How I learned to let go, and got back on the rails

Posted on 05 Jun 2011

Many many years ago I produce a website in Rails. It was OK. I certainly didn’t totally hate it. That was back in the very early days of Rails 1. The website did ticketing for a one off event and it ran quite nicely once I’d fought a bit with apache. Once the event was over, and the hangover cleared (I got paid in tickets) I put Rails back in a box marked ‘for hipsters and web-designers’ and went quietly on my way back to PHP, Java, and all that lot.

So several years passed by, and I found my self at a conference talking to people about actual proper development work involving large chunks of extremely sensitive and complex data (we’re not talking about tweets here). I was surprised to find out they were producing the whole thing with ruby on rails, and planning all sorts of fancy integration, even portlet spec stuff and thinking in enterprise scale reliability.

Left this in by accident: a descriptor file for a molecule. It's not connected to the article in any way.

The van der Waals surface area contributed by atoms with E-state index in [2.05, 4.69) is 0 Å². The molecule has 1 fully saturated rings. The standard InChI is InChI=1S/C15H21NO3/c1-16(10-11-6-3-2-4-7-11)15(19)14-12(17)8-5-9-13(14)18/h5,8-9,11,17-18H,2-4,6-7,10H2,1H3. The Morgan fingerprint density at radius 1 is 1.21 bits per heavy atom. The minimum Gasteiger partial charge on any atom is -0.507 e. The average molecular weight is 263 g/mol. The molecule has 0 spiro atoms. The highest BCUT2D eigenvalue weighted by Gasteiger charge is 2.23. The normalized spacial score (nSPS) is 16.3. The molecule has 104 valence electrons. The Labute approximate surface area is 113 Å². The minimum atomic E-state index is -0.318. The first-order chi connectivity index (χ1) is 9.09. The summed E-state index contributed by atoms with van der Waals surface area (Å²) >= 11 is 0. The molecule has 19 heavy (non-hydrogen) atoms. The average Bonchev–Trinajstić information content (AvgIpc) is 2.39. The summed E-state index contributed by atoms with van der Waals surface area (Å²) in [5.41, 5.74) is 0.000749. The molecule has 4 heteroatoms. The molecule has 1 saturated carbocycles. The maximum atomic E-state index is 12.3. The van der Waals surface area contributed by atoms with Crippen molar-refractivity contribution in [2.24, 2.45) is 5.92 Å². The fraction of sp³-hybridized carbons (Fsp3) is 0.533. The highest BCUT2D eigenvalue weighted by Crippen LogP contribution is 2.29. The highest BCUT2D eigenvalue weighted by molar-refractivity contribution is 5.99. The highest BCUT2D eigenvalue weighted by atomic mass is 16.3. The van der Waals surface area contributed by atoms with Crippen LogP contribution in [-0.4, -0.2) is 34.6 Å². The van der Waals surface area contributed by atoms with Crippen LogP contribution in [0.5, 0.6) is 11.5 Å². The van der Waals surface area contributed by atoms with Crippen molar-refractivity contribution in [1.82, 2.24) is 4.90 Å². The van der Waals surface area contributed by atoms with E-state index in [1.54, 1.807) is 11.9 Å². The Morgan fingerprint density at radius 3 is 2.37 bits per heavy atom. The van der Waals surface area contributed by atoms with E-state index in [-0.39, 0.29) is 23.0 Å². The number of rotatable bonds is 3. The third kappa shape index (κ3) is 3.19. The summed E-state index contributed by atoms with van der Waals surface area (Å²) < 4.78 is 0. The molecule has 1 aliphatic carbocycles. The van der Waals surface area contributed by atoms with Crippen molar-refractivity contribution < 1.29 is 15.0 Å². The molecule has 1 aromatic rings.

One of the things I like about rails, and also one of the things I hate about it is that it’s proponents just have to change everything. Coffee script is now a default, haml, sass, come on… these are solved problems! Or are they? I’ll hand it to them,

I know you’re not forced to do it their way all the time, which is nice, but let’s face it, framework users tend to tend to their defaults, unless they really really like spending their time making glue and fighting dependency battles.

In any case, with a few weeks back on the rails, I’m finding it to be one of the fastest prototyping framework I’ve found.

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profile for Simon Elliston Ball at Stack Overflow, Q&A for professional and enthusiast programmers